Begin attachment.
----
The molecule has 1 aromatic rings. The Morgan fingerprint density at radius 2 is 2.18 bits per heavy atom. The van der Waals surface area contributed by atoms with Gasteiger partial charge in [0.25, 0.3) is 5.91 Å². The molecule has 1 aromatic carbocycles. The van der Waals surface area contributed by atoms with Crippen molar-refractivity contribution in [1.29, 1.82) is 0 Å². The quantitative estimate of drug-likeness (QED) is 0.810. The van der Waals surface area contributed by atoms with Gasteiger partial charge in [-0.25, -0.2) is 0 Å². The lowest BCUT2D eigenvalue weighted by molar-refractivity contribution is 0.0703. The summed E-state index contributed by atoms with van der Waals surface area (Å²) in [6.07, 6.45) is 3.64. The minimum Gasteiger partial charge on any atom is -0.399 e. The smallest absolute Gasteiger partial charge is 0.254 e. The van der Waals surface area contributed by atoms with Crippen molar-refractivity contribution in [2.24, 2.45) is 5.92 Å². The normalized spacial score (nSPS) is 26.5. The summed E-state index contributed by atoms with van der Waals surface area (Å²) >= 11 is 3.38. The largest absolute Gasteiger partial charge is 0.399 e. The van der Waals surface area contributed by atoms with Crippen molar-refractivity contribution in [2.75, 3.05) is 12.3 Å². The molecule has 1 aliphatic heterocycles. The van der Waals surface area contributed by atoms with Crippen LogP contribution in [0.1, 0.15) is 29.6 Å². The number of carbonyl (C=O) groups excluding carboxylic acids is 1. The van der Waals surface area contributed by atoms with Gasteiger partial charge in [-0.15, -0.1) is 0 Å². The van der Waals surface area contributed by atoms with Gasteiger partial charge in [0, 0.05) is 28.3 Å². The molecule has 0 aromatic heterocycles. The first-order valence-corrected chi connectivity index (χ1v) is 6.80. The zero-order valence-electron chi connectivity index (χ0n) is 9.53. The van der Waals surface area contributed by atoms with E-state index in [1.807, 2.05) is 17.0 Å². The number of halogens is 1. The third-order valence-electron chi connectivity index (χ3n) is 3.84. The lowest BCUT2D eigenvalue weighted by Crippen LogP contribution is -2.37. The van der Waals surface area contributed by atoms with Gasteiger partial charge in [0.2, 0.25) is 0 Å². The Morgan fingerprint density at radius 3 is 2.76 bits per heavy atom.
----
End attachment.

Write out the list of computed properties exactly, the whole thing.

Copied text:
The molecule has 1 aromatic rings. The Morgan fingerprint density at radius 2 is 2.18 bits per heavy atom. The van der Waals surface area contributed by atoms with Gasteiger partial charge in [0.25, 0.3) is 5.91 Å². The molecule has 1 aromatic carbocycles. The van der Waals surface area contributed by atoms with Crippen molar-refractivity contribution in [1.29, 1.82) is 0 Å². The quantitative estimate of drug-likeness (QED) is 0.810. The van der Waals surface area contributed by atoms with Gasteiger partial charge in [-0.25, -0.2) is 0 Å². The lowest BCUT2D eigenvalue weighted by molar-refractivity contribution is 0.0703. The summed E-state index contributed by atoms with van der Waals surface area (Å²) in [6.07, 6.45) is 3.64. The minimum Gasteiger partial charge on any atom is -0.399 e. The smallest absolute Gasteiger partial charge is 0.254 e. The van der Waals surface area contributed by atoms with Crippen molar-refractivity contribution in [2.24, 2.45) is 5.92 Å². The normalized spacial score (nSPS) is 26.5. The summed E-state index contributed by atoms with van der Waals surface area (Å²) >= 11 is 3.38. The largest absolute Gasteiger partial charge is 0.399 e. The van der Waals surface area contributed by atoms with Crippen molar-refractivity contribution in [2.75, 3.05) is 12.3 Å². The molecule has 1 aliphatic heterocycles. The van der Waals surface area contributed by atoms with Crippen LogP contribution in [0.1, 0.15) is 29.6 Å². The number of carbonyl (C=O) groups excluding carboxylic acids is 1. The van der Waals surface area contributed by atoms with Gasteiger partial charge in [-0.15, -0.1) is 0 Å². The van der Waals surface area contributed by atoms with Gasteiger partial charge in [0, 0.05) is 28.3 Å². The molecule has 0 aromatic heterocycles. The first-order valence-corrected chi connectivity index (χ1v) is 6.80. The zero-order valence-electron chi connectivity index (χ0n) is 9.53. The van der Waals surface area contributed by atoms with E-state index in [1.807, 2.05) is 17.0 Å². The number of halogens is 1. The third-order valence-electron chi connectivity index (χ3n) is 3.84. The lowest BCUT2D eigenvalue weighted by Crippen LogP contribution is -2.37. The van der Waals surface area contributed by atoms with Gasteiger partial charge in [0.2, 0.25) is 0 Å². The Morgan fingerprint density at radius 3 is 2.76 bits per heavy atom.